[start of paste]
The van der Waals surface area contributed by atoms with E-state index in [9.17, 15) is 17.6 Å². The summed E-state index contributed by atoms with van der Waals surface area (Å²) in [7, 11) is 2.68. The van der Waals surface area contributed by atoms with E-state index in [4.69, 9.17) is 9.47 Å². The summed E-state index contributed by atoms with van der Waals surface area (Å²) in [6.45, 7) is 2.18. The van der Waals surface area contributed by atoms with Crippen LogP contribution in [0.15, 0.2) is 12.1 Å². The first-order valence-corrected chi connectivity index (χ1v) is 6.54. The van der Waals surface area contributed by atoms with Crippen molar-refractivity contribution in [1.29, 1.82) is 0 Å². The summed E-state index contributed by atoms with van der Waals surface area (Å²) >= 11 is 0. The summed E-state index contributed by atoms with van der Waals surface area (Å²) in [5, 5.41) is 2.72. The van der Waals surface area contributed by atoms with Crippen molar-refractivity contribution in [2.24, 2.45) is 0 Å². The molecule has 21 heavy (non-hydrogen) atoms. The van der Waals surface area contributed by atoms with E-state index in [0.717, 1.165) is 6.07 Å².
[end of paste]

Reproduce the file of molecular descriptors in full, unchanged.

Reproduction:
The van der Waals surface area contributed by atoms with E-state index in [9.17, 15) is 17.6 Å². The summed E-state index contributed by atoms with van der Waals surface area (Å²) in [7, 11) is 2.68. The van der Waals surface area contributed by atoms with E-state index in [4.69, 9.17) is 9.47 Å². The summed E-state index contributed by atoms with van der Waals surface area (Å²) in [6.45, 7) is 2.18. The van der Waals surface area contributed by atoms with Crippen LogP contribution in [0.15, 0.2) is 12.1 Å². The first-order valence-corrected chi connectivity index (χ1v) is 6.54. The van der Waals surface area contributed by atoms with Crippen molar-refractivity contribution in [1.29, 1.82) is 0 Å². The summed E-state index contributed by atoms with van der Waals surface area (Å²) >= 11 is 0. The summed E-state index contributed by atoms with van der Waals surface area (Å²) in [5, 5.41) is 2.72. The van der Waals surface area contributed by atoms with Crippen molar-refractivity contribution in [2.24, 2.45) is 0 Å². The molecule has 21 heavy (non-hydrogen) atoms. The van der Waals surface area contributed by atoms with E-state index in [0.717, 1.165) is 6.07 Å².